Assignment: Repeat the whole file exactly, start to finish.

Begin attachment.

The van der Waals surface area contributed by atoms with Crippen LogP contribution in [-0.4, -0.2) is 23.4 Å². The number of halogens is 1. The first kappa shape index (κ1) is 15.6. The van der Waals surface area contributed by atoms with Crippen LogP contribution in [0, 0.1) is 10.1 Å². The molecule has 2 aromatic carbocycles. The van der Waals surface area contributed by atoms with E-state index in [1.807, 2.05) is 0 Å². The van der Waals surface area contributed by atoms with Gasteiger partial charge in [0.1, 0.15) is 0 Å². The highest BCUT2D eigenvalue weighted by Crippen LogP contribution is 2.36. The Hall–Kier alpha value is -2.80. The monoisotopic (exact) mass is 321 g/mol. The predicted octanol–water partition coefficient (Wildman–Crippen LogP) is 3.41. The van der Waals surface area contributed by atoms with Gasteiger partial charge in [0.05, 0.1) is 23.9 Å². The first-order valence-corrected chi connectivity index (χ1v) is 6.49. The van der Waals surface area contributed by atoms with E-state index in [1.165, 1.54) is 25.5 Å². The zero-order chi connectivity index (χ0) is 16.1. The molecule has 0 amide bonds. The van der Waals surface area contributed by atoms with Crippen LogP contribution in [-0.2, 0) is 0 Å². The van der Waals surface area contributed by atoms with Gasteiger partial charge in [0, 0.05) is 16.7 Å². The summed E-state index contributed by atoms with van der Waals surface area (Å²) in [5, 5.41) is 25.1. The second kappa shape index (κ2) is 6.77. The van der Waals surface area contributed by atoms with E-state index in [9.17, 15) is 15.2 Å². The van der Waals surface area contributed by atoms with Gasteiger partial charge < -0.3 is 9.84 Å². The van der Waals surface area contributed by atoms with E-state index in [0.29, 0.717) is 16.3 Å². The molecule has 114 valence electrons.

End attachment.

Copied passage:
The van der Waals surface area contributed by atoms with Crippen LogP contribution in [-0.4, -0.2) is 23.4 Å². The number of halogens is 1. The first kappa shape index (κ1) is 15.6. The van der Waals surface area contributed by atoms with Crippen LogP contribution in [0, 0.1) is 10.1 Å². The molecule has 2 aromatic carbocycles. The van der Waals surface area contributed by atoms with E-state index in [1.807, 2.05) is 0 Å². The van der Waals surface area contributed by atoms with Gasteiger partial charge in [0.1, 0.15) is 0 Å². The highest BCUT2D eigenvalue weighted by Crippen LogP contribution is 2.36. The Hall–Kier alpha value is -2.80. The monoisotopic (exact) mass is 321 g/mol. The predicted octanol–water partition coefficient (Wildman–Crippen LogP) is 3.41. The van der Waals surface area contributed by atoms with Gasteiger partial charge in [0.05, 0.1) is 23.9 Å². The first-order valence-corrected chi connectivity index (χ1v) is 6.49. The van der Waals surface area contributed by atoms with E-state index in [1.165, 1.54) is 25.5 Å². The zero-order chi connectivity index (χ0) is 16.1. The molecule has 0 amide bonds. The van der Waals surface area contributed by atoms with Crippen LogP contribution in [-0.2, 0) is 0 Å². The van der Waals surface area contributed by atoms with Gasteiger partial charge in [0, 0.05) is 16.7 Å². The summed E-state index contributed by atoms with van der Waals surface area (Å²) in [5, 5.41) is 25.1. The second kappa shape index (κ2) is 6.77. The van der Waals surface area contributed by atoms with E-state index in [9.17, 15) is 15.2 Å². The van der Waals surface area contributed by atoms with Gasteiger partial charge < -0.3 is 9.84 Å². The van der Waals surface area contributed by atoms with E-state index in [0.29, 0.717) is 16.3 Å². The molecule has 114 valence electrons.